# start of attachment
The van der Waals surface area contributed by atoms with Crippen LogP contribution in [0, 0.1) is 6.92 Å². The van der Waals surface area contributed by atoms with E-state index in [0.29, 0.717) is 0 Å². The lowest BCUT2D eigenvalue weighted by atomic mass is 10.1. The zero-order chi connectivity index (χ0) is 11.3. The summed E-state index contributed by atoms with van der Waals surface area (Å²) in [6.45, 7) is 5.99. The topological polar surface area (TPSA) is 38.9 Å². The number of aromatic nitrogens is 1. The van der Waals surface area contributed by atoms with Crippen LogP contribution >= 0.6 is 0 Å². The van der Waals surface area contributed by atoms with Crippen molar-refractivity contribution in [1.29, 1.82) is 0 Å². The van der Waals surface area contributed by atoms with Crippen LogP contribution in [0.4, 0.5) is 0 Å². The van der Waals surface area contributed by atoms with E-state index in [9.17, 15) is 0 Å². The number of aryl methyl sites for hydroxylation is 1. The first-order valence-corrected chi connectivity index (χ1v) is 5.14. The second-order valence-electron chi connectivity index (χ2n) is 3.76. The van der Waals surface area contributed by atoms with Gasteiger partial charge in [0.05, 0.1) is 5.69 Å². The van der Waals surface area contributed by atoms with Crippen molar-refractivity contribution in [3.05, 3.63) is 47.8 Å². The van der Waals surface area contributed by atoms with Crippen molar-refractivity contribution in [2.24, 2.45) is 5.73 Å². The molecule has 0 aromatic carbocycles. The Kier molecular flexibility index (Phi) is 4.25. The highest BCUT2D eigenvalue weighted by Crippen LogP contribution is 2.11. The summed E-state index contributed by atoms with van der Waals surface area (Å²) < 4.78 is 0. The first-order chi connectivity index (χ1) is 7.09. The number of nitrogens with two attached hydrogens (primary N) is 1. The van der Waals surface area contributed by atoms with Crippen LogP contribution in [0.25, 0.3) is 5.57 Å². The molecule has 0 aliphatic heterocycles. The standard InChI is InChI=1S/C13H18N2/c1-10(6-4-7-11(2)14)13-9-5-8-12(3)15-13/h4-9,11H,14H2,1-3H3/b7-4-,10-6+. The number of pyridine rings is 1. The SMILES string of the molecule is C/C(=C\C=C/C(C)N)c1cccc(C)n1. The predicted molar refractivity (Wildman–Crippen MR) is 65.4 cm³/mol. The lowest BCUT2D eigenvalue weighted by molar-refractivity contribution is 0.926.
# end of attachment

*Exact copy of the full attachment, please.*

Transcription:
The van der Waals surface area contributed by atoms with Crippen LogP contribution in [0, 0.1) is 6.92 Å². The van der Waals surface area contributed by atoms with E-state index in [0.29, 0.717) is 0 Å². The lowest BCUT2D eigenvalue weighted by atomic mass is 10.1. The zero-order chi connectivity index (χ0) is 11.3. The summed E-state index contributed by atoms with van der Waals surface area (Å²) in [6.45, 7) is 5.99. The topological polar surface area (TPSA) is 38.9 Å². The number of aromatic nitrogens is 1. The van der Waals surface area contributed by atoms with Crippen LogP contribution >= 0.6 is 0 Å². The van der Waals surface area contributed by atoms with Crippen molar-refractivity contribution in [1.29, 1.82) is 0 Å². The van der Waals surface area contributed by atoms with Crippen LogP contribution in [0.4, 0.5) is 0 Å². The van der Waals surface area contributed by atoms with E-state index in [9.17, 15) is 0 Å². The number of aryl methyl sites for hydroxylation is 1. The first-order valence-corrected chi connectivity index (χ1v) is 5.14. The second-order valence-electron chi connectivity index (χ2n) is 3.76. The van der Waals surface area contributed by atoms with Gasteiger partial charge in [0.05, 0.1) is 5.69 Å². The van der Waals surface area contributed by atoms with Crippen molar-refractivity contribution in [3.05, 3.63) is 47.8 Å². The van der Waals surface area contributed by atoms with Crippen molar-refractivity contribution in [2.24, 2.45) is 5.73 Å². The molecule has 0 aromatic carbocycles. The Kier molecular flexibility index (Phi) is 4.25. The highest BCUT2D eigenvalue weighted by Crippen LogP contribution is 2.11. The summed E-state index contributed by atoms with van der Waals surface area (Å²) < 4.78 is 0. The first-order chi connectivity index (χ1) is 7.09. The number of nitrogens with two attached hydrogens (primary N) is 1. The van der Waals surface area contributed by atoms with Crippen LogP contribution in [0.25, 0.3) is 5.57 Å². The molecule has 0 aliphatic heterocycles. The standard InChI is InChI=1S/C13H18N2/c1-10(6-4-7-11(2)14)13-9-5-8-12(3)15-13/h4-9,11H,14H2,1-3H3/b7-4-,10-6+. The number of pyridine rings is 1. The SMILES string of the molecule is C/C(=C\C=C/C(C)N)c1cccc(C)n1. The predicted molar refractivity (Wildman–Crippen MR) is 65.4 cm³/mol. The lowest BCUT2D eigenvalue weighted by molar-refractivity contribution is 0.926.